- Pregnant Pause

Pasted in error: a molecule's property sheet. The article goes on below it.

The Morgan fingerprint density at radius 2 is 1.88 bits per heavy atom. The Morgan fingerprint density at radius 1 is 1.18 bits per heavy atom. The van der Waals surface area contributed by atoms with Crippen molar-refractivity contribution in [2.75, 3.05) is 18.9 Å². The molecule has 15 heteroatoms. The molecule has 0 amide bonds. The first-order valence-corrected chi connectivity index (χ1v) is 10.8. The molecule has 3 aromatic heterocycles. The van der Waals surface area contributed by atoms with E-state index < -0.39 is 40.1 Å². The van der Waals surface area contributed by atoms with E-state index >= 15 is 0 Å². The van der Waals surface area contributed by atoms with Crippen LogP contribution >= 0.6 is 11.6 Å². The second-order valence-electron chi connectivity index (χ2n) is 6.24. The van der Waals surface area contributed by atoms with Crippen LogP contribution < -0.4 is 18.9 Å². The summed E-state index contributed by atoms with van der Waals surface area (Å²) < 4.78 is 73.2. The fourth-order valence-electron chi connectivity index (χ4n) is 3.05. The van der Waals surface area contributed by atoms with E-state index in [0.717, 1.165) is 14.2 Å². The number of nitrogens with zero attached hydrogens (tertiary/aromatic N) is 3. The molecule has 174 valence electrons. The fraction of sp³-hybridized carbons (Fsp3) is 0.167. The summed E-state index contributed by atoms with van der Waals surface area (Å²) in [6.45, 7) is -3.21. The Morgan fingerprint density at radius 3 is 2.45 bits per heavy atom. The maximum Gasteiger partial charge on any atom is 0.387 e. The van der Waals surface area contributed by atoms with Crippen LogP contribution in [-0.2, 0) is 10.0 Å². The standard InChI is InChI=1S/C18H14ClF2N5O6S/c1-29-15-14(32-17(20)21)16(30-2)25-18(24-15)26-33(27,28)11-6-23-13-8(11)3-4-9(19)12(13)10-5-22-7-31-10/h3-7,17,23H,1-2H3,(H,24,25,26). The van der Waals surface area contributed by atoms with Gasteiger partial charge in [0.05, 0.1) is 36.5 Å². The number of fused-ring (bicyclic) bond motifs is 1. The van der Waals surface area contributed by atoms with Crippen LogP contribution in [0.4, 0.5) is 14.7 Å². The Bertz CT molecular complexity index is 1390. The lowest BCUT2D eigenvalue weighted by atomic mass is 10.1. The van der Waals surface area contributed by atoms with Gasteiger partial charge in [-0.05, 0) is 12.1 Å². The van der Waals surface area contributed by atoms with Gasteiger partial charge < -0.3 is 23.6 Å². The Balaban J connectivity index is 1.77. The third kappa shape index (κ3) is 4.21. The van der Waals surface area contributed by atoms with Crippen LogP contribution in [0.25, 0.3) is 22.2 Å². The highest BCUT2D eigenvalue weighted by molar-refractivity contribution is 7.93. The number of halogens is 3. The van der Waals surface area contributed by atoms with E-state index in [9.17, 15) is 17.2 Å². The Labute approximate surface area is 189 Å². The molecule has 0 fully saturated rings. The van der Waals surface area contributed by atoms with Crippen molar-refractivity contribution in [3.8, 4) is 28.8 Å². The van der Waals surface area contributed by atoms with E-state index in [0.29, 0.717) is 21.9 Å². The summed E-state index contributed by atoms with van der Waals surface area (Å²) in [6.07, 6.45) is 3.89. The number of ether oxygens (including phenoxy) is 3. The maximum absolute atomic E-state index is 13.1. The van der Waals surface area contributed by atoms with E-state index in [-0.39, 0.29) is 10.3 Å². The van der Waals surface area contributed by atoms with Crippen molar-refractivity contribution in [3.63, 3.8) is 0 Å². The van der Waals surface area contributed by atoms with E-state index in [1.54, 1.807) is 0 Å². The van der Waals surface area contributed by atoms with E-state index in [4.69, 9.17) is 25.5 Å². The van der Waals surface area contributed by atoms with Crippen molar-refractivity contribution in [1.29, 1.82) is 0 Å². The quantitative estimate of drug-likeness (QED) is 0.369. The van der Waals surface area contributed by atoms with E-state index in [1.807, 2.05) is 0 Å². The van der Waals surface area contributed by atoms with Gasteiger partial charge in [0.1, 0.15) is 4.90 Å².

After years of acting out, Elly is going straight: no more drugs, smoking, drinking, or rule-breaking. Unfortunately, the motivation for all this is that she’s pregnant. Stranded at a fat camp run by the family of her now-husband Lam (it was the only way to avoid living with her judgmental family), Elly tries on parenthood and responsibility as she bonds with the troubled young campers. Meanwhile, Lam is stoned, indifferent, and cheating; his hostile parents and Elly’s self-righteous sister both want the baby; and Elly starts falling for the music counselor. Through it all she struggles with the physical and psychological pressures of pregnancy and the decision she must make: keep the baby or give it away? The combination of camp story and problem novel give the book high appeal, and the characters are complex and sympathetic, particularly Elly as she works through her issues and grapples believably with the forced onset of adulthood. The sheer amount of dramatic incident, encompassing past infant death and miscarriages as well as body issues, drug use, suicide, and finally a chromosomal disorder, almost overbalances the central teen pregnancy and forced marriage plot. Nolan marshals all the threads into an orderly line and mostly avoids outright melodrama, though, and the story will engage readers who like their plots piled high with tribulation. The more skeptical among them may doubt the hopeful message that Elly’s sheer stubbornness and love can trump her dearth of financial and educational resources in providing sterling care for her baby, but after the book’s thoughtful and painful exploration of the damage wrought by various forms of parental disregard, it’s a relief just to leave the baby in the hands of someone whose good intentions and big heart the reader has grown to trust.